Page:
Deadly Sounds is a Australia’s only national weekly Aboriginal and Torres Strait Islander music program. It features music, culture, information and sport in a positive magazine format. Deadly Sounds supports a positive healthy lifestyle without too much alcohol and without drugs.

The program features Aboriginal music from around the country, interviews with special guests from the fields of music, sport, film, theatre, dance and community achievement [7].

It began in 1994 on just 12 stations [7] and is now broadcast through the community radio network as well as the National Indigenous Radio Service to almost 200 stations across Australia, and to over 70 remote stations. Deadly Sounds broadcasts to every state and territory in Australia.

Ads targeting Aboriginal people

Most media in Australia targets western people. Advertisements for Aboriginal people, however, have to be different should their messages reach them.

During 2011 the Roads and Traffic Authority of NSW ran a seatbelt campaign aimed at changing the behaviour of rural male drivers who forget to buckle up [4].

While most ads showed white people, a print ad below [26] targeted Aboriginal people. Note the use of the wavy decoration which incorporates colours typically found in Aboriginal art, and the prominent use of the Aboriginal word “mob” (used to address fellow Aboriginal people).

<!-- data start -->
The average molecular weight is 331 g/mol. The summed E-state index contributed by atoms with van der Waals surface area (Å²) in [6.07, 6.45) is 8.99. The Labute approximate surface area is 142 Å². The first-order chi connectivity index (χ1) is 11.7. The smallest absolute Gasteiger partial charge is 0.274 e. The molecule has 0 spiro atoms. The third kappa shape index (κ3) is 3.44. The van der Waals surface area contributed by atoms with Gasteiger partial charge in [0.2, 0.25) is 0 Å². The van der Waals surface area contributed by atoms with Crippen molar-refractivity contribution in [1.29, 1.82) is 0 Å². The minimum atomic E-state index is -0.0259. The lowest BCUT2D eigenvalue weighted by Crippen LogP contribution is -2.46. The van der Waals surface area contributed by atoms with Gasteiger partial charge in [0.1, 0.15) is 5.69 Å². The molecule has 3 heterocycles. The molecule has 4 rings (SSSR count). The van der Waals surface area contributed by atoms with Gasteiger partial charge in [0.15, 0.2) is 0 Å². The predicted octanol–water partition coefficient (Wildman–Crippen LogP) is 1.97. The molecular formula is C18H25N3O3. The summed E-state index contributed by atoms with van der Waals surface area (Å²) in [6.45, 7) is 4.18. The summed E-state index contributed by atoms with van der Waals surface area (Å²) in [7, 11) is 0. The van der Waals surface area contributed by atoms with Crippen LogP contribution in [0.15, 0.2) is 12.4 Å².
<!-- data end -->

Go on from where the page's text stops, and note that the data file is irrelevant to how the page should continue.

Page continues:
Advertisement reading 'A reminder to clip every trip - Bring the mob home savely', showing an Aboriginal driver reaching for the buckle. Advertisement targeted to an Aboriginal audience. It uses Aboriginal art, colours, shapes and the word ‘mob’ to be culturally appropriate.

Like in a James Bond thriller

Stephen Hagan, an Aboriginal academic, tells how he felt when he had to do business at an office for Aboriginal-specific services [6].

“I had cause to visit a Indigenous-specific office in Brisbane with a relative to speak to a public servant and was appalled to observe the process we had to go through in securing a face-to-face meeting.

We had to press a button on a blank wall - there was no Indigenous art decor to speak of or sitting room to take a seat in - and wait for an anonymous voice to come over the intercom to direct us to another floor where someone observing our movement on a security camera continued to direct us through slowly opening doors.

At the end of a series of manoeuvres that wouldn’t look out of place in a James Bond thriller, we arrived at our destination to be greeted by a non-Indigenous public servant in a most uninviting meeting room.

I shook my head and knew at that instant why Indigenous clients don’t visit these offices…”

Footnotes

View article sources (8)

[1] 'Looking back', Koori Mail 454 p.21
[2] 'Hopefuls ready to face voters', Koori Mail 482 p.7
[3] 'Election wrap up - it's a worry', Koori Mail 484 p.23
[4] 'Clip Every Trip', advertising.nsw.gov.au/campaigns/clip-every-trip, retrieved 20/11/2011
[5] 'Opinion poll scathing of Government', Koori Mail 459 p.3
[6] 'Time for a shift in attitude', Koori Mail 424 p.21
[7] '14 years on, program still sounds deadly', Koori Mail 419 p.43
[8] 'Justice through journalism: Q&A with Amy McQuire', honisoit.com/2014/10/justice-through-journalism-qa-with-amy-mcquire/, retrieved 23/10/2014

Cite this article

An appropriate citation for this document is:

www.CreativeSpirits.info, Aboriginal culture - Politics & media, retrieved 1 November 2014